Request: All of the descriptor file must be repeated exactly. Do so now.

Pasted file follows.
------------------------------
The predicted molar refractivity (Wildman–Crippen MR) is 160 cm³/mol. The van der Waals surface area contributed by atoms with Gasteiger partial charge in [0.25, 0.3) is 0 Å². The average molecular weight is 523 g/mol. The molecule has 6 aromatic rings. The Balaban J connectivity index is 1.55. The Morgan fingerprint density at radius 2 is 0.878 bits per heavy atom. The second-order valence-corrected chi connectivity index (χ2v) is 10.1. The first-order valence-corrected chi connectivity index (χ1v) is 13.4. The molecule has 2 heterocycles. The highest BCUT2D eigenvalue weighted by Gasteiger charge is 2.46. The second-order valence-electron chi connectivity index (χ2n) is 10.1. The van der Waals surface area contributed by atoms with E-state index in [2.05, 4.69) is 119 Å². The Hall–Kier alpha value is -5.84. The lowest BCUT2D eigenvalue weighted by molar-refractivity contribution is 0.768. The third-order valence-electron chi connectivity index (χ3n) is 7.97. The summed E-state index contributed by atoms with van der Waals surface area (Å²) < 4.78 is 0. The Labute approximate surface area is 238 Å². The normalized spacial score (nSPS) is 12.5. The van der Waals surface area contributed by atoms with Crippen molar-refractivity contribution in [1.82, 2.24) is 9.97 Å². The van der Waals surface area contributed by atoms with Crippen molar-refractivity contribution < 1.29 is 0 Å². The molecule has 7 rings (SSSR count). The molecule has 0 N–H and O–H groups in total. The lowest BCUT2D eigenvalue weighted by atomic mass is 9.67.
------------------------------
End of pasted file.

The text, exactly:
The predicted molar refractivity (Wildman–Crippen MR) is 160 cm³/mol. The van der Waals surface area contributed by atoms with Gasteiger partial charge in [0.25, 0.3) is 0 Å². The average molecular weight is 523 g/mol. The molecule has 6 aromatic rings. The Balaban J connectivity index is 1.55. The Morgan fingerprint density at radius 2 is 0.878 bits per heavy atom. The second-order valence-corrected chi connectivity index (χ2v) is 10.1. The first-order valence-corrected chi connectivity index (χ1v) is 13.4. The molecule has 2 heterocycles. The highest BCUT2D eigenvalue weighted by Gasteiger charge is 2.46. The second-order valence-electron chi connectivity index (χ2n) is 10.1. The van der Waals surface area contributed by atoms with E-state index in [2.05, 4.69) is 119 Å². The Hall–Kier alpha value is -5.84. The lowest BCUT2D eigenvalue weighted by molar-refractivity contribution is 0.768. The third-order valence-electron chi connectivity index (χ3n) is 7.97. The summed E-state index contributed by atoms with van der Waals surface area (Å²) < 4.78 is 0. The Labute approximate surface area is 238 Å². The normalized spacial score (nSPS) is 12.5. The van der Waals surface area contributed by atoms with Crippen molar-refractivity contribution in [1.82, 2.24) is 9.97 Å². The van der Waals surface area contributed by atoms with Crippen molar-refractivity contribution < 1.29 is 0 Å². The molecule has 7 rings (SSSR count). The molecule has 0 N–H and O–H groups in total. The lowest BCUT2D eigenvalue weighted by atomic mass is 9.67.